Abnormal Behavior in a Chromosome- Engineered Mouse Model for Human 15q11-13 Duplication Seen in Autism

Jin Nakatani, Kota Tamada, Fumiyuki Hatanaka, Satoko Ise, Hisashi Ohta, Kiyoshi Inoue, Shozo Tomonaga, Yasuhito Watanabe, Yeun Jun Chung, Ruby Banerjee, Kazuya Iwamoto, Tadafumi Kato, Makoto Okazawa, Kenta Yamauchi, Koichi Tanda, Keizo Takao, Tsuyoshi Miyakawa, Allan Bradley, Toru Takumi

Research output: Contribution to journalArticlepeer-review

350 Citations (Scopus)


Substantial evidence suggests that chromosomal abnormalities contribute to the risk of autism. The duplication of human chromosome 15q11-13 is known to be the most frequent cytogenetic abnormality in autism. We have modeled this genetic change in mice by using chromosome engineering to generate a 6.3 Mb duplication of the conserved linkage group on mouse chromosome 7. Mice with a paternal duplication display poor social interaction, behavioral inflexibility, abnormal ultrasonic vocalizations, and correlates of anxiety. An increased MBII52 snoRNA within the duplicated region, affecting the serotonin 2c receptor (5-HT2cR), correlates with altered intracellular Ca2+ responses elicited by a 5-HT2cR agonist in neurons of mice with a paternal duplication. This chromosome-engineered mouse model for autism seems to replicate various aspects of human autistic phenotypes and validates the relevance of the human chromosome abnormality. This model will facilitate forward genetics of developmental brain disorders and serve as an invaluable tool for therapeutic development.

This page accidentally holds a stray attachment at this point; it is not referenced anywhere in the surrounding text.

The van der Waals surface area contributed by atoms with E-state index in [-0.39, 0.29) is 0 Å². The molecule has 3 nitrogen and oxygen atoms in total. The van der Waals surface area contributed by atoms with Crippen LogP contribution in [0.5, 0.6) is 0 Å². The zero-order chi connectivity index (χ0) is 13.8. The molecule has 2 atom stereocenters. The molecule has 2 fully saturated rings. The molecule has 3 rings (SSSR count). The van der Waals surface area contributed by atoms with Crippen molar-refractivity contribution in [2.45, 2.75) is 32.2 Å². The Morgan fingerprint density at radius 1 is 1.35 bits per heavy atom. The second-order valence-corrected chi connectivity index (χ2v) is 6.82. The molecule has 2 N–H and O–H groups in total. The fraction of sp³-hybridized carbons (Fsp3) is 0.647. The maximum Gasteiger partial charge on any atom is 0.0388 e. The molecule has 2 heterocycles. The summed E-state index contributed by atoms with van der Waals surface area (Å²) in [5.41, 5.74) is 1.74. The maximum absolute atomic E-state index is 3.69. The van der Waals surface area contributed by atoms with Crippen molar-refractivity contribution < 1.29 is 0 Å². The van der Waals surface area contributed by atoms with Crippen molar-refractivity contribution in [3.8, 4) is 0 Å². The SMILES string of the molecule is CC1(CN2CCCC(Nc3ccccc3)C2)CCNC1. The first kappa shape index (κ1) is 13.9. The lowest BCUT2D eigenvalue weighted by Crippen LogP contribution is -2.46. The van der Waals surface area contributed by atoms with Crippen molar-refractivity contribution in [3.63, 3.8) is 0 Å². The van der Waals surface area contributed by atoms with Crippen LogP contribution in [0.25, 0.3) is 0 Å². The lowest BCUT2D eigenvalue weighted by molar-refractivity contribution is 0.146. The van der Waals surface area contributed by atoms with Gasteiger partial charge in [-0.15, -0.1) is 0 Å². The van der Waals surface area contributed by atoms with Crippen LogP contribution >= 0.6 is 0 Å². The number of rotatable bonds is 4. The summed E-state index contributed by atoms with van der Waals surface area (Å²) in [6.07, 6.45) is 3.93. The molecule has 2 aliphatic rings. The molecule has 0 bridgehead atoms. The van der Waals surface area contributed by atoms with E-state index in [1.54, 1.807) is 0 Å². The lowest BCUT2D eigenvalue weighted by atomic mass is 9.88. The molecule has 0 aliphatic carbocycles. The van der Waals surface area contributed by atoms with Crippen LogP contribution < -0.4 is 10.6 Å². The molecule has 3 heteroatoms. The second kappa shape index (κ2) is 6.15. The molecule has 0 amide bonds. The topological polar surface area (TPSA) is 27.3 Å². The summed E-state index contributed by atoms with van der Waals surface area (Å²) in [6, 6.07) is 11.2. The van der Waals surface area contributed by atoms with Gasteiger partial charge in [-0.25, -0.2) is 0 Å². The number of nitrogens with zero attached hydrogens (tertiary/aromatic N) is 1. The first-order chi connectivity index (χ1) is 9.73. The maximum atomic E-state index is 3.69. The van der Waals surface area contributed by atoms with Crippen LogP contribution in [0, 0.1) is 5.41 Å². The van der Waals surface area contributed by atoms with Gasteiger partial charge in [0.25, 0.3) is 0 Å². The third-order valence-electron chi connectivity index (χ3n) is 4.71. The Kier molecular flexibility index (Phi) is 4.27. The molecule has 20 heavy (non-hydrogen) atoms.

Original languageEnglish
Pages (from-to)1235-1246
Number of pages12
Issue number7
Publication statusPublished - 26-06-2009

All Science Journal Classification (ASJC) codes

  • Biochemistry, Genetics and Molecular Biology(all)


Dive into the research topics of 'Abnormal Behavior in a Chromosome- Engineered Mouse Model for Human 15q11-13 Duplication Seen in Autism'. Together they form a unique fingerprint.

Cite this